We received complaints from viewers and listeners about a report on Pentecostal pastors who advise members of their congregation to cease taking medication for serious illnesses. Some audience members felt the report incorrectly implied that these actions were widespread amongst Pentecostal pastors.
Response from BBC News
This report was part of our continuing coverage of the way religion and particular denominations interact with a changing society. It is our view that the report raised a significant matter of public interest.
The BBC did not report that it is standard behaviour for Pentecostal ministers to advise HIV patients to refrain from taking medication. We reported that this was the experience of some HIV patients and a practice conducted by a minority of pastors in England. But the fact that even a small number of people stop taking HIV medicine in a way that could endanger their lives as a direct result of encouragement from pastors is a serious issue. Doctors belonging to the Children's HIV Association conducted a study of patients abandoning their medication because of what they had been told by pastors and out of concern for the well-being of patients.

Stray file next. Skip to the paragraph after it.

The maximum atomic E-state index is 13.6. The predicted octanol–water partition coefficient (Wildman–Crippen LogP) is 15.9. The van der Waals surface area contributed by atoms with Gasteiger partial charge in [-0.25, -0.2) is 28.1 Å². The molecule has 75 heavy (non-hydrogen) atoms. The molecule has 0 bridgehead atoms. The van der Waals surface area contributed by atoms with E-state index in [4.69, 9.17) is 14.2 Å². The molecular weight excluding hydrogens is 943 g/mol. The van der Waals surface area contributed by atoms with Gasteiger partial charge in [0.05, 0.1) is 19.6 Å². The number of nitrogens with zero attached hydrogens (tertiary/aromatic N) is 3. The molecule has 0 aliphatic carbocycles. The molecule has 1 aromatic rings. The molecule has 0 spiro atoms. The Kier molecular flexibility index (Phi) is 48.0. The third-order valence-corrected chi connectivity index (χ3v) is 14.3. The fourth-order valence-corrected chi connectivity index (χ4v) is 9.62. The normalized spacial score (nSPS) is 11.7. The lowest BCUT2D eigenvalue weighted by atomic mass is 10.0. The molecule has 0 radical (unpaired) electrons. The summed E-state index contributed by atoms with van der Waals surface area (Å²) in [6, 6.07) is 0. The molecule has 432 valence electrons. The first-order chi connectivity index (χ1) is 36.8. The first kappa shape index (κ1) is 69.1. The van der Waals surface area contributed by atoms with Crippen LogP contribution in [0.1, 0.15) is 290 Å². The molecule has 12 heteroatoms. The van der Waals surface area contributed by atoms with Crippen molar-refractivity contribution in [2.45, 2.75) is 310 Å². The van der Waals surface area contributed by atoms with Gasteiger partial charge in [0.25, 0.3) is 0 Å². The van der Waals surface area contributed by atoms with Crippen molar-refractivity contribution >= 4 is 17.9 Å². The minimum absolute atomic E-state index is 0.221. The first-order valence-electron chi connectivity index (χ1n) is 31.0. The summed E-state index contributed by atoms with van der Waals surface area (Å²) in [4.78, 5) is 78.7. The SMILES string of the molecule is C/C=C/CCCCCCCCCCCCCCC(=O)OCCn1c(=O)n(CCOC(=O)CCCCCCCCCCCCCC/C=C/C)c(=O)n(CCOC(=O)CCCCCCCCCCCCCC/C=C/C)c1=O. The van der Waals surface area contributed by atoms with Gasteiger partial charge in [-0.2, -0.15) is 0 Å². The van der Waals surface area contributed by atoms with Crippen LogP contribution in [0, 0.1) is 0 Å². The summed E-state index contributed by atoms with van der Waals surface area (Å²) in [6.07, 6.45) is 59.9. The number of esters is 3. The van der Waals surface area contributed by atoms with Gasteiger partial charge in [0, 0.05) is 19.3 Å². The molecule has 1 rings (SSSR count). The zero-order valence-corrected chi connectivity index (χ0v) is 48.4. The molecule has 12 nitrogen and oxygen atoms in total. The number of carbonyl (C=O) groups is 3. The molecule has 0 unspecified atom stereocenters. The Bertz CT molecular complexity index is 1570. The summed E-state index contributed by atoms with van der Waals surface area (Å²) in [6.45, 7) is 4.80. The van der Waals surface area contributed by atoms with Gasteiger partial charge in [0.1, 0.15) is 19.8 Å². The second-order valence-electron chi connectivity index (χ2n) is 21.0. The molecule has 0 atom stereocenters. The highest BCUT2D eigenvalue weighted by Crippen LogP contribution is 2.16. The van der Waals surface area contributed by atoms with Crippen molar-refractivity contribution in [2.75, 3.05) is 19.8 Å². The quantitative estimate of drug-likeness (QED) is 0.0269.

The reports on the BBC One's News at Six and News at Ten each ended with a clear statement that "only a minority of Britain's many independent Pentecostal churches tell people to stop their medicine, but doctors warn that the wrong advice from even a few could do far-reaching harm".